Kinsale Harbor, after a drawing by Cork artist William Willes
in a map of Cork in Samuel C. Hall and Anna Maria Hall,
Ireland: its scenery, character &. (London: How and Parsons, 1841)
From Ireland With Letters
Parts I-V of
From Ireland With Letters
were featured in
Les littératures numériques d'hier á demain
Bibliothèque Nationale de France,
(Labo BNF) Paris, France, September 24 thru December 1, 2013.
Parts I-IV were featured in FILE 2012, Electronic Language International Festival, Sao Paulo, Brazil, July 16 - August 19, 2012 .
Part VI was completed in January 2014. And the Lay continues....
Intertwining Irish history and generations of Irish American family memories in a work of
polyphonic literature based on the rhythms of ancient Irish Poetry, the imagined lost Irish Sonata,
the madrigal, streams and fountains, and Irish song, From Ireland with Letters is an epic
electronic manuscript told in the public space of the Internet. It could also be considered playable text or generative hyperfiction.
The role of displacement and disrupted tradition in the work of contemporary Irish authors 
is paralleled in this polyphonic Irish American electronic manuscript, which interweaves the stories of Walter
Power -- who came to America as an Irish slave on The Goodfellow in 1654, stolen from his family by
Cromwell's soldiers and sold in the Massachusetts Bay Colony when he was 14 years old
-- and his descendant, 19th century Irish American sculptor Hiram Powers, who grew up on a Vermont
farm and moved to Florence, Italy, where his work played a symbolic role in the fight against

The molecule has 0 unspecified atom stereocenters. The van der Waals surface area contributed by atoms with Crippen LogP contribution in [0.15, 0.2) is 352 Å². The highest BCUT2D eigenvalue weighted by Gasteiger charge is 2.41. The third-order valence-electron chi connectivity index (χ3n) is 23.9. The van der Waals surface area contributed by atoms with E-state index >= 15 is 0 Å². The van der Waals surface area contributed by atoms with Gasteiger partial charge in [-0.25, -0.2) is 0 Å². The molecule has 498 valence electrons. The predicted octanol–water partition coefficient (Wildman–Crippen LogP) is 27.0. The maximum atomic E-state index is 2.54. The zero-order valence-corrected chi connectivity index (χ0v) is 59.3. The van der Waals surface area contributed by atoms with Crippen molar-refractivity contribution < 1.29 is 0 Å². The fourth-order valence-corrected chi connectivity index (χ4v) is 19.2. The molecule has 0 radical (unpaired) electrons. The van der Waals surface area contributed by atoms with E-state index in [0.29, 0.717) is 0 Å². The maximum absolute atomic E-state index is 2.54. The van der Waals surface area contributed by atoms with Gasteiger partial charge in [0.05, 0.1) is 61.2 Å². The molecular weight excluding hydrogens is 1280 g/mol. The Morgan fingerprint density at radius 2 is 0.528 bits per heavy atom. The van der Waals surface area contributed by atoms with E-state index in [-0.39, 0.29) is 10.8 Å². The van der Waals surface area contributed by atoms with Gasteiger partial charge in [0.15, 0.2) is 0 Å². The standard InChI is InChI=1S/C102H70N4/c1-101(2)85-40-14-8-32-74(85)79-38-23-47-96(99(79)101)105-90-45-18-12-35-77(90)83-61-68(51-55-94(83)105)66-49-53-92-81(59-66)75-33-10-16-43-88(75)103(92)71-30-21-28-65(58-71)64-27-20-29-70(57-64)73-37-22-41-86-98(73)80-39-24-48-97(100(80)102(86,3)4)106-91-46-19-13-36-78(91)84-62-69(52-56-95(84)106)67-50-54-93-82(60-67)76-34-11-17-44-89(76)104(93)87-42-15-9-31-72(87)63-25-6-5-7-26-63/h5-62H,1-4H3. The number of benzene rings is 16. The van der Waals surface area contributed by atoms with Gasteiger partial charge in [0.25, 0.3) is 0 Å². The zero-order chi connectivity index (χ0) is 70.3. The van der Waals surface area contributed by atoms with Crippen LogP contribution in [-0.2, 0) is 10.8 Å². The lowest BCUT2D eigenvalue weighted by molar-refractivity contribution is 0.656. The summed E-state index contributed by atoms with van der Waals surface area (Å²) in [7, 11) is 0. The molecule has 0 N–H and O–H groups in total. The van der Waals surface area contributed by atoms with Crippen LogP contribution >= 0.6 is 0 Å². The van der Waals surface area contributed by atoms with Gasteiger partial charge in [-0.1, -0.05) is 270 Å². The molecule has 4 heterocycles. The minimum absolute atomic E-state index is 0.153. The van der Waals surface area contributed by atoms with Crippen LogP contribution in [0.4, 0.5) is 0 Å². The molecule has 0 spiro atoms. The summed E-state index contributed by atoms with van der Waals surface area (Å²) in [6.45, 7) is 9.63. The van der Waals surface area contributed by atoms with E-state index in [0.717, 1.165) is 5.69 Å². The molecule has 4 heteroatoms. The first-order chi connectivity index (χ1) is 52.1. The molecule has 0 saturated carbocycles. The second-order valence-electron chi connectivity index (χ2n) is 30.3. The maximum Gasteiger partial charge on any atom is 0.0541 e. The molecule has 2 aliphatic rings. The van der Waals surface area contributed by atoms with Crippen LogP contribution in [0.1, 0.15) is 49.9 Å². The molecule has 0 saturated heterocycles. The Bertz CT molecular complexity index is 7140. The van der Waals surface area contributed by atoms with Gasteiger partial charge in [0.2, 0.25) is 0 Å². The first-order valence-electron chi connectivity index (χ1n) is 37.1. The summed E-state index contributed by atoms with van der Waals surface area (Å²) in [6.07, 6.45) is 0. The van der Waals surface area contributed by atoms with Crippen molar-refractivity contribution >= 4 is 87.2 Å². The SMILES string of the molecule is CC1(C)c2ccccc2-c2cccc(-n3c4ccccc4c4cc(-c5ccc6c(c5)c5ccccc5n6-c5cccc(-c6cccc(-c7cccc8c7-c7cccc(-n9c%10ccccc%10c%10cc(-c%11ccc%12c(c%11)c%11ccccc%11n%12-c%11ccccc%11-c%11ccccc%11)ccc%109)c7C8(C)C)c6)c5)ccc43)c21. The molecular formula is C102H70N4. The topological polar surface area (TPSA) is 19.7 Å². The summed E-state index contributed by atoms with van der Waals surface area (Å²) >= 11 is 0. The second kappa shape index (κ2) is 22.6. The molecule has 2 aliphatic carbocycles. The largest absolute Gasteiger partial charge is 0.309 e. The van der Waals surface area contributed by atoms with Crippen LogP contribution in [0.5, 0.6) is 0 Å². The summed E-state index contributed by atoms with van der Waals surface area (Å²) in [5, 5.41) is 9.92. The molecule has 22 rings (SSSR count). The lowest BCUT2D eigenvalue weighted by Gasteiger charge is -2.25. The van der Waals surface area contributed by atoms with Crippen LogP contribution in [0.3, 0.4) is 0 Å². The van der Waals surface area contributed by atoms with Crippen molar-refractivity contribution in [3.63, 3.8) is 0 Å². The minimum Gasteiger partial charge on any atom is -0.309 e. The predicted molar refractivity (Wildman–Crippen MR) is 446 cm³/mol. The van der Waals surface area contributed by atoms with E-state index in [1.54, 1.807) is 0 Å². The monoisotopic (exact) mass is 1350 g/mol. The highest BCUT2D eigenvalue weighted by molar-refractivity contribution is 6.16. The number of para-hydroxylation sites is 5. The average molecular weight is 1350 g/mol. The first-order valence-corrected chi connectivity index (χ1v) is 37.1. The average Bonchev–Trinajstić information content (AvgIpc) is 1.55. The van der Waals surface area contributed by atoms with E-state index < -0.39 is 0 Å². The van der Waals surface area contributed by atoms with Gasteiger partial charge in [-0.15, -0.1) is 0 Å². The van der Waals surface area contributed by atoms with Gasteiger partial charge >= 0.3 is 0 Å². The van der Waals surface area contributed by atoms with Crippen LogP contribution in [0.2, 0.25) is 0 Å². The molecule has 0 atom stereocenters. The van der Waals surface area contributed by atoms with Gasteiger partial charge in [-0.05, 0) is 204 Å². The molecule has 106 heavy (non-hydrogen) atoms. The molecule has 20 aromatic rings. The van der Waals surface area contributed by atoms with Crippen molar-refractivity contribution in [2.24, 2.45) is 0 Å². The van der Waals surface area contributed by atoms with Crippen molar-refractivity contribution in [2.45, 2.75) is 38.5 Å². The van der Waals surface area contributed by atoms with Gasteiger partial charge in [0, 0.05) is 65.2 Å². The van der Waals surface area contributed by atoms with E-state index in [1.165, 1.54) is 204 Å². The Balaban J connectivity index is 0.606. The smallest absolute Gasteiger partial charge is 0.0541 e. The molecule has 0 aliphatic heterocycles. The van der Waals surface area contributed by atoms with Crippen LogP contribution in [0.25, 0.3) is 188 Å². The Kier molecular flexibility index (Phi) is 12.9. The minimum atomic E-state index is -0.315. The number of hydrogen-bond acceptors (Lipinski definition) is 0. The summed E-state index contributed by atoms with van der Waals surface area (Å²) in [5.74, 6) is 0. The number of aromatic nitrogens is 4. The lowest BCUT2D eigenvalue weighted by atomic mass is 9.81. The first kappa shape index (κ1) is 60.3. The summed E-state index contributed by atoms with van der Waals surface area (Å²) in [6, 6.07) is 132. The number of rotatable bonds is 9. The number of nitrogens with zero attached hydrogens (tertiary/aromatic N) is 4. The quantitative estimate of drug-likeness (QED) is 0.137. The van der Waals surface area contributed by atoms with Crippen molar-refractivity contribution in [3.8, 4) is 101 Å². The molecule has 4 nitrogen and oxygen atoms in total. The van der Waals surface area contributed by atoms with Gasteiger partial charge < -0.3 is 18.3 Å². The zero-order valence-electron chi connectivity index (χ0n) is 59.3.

African American slavery in America.
How to Read From Ireland with Letters
Each part of From Ireland with Letters is separate and written in a different structure and tempo, but the whole is integrated by themes
introduced in the opening Prologue. Although the workings of each section are different, as a general rule, the work can be read
either by waiting for the text to change on its own (as if watching a film or listening
to a piece of music) or by clicking on any lexia, in which case the reader takes control of
how the story is explored in the manner of hypertext fiction. The authoring system varies from the
unmeasured notation in parts I-III, to the measured notation (malloy: fiddlers_passage)
in parts IV and V. (set forth in the
score for fiddler's passage and the
score for the "Sinfornia" to Junction of Several Trails)
Each part of this work of polyphonic/polychoral literature is created with three or four moving
columns of poetic text that -- like a piece of music -- work together in counterpoint. And it should be
noted that just as a listener needs to listen to a complex work of Baroque music more than once to
understand how it works, each part of
From Ireland with Letters
benefits from several readings. (or "replays")
The sound of the fiddle
brought the forests of ancient Ireland
into the imagination of the audience,
for the pub was situated in a part of New Hampshire,
where pine and deciduous forests still crowded onto the hillsides;
the lakes were clear; and they knew by the music what she meant.
The story is true, but the characters who tell it in From Ireland with Letters are fictional.
Walter Power's story is told by his descendant Máire Powers, an Irish American fiddler who is
writing a lay about 17th century Ireland and Irish slavery in America; Hiram Powers' story is
told by 19th century art historian Liam O'Brien, who is researching the sculptor's life and work.
Boston, Massachusetts: My Grandmother, Ethel Powers and my Grandfather, Walter Powers,
who first told me the story of Hiram Powers
The sculptor Hiram Powers, whose work The Greek Slave was influential in the fight
against slavery was the descendent of Irish slave Walter Power's fourth child Thomas. The writer of this work,
Judy Malloy, is the descendent of his first child, William.
The pursuit of this story began years ago,
when her grandfather, Walter Powers, told her the story of Hiram Powers.
..."And, of course, there, in a vision of the night,
I saw a man whose name was Victoricus
coming as if from Ireland with innumerable letters,
and he gave me one of them,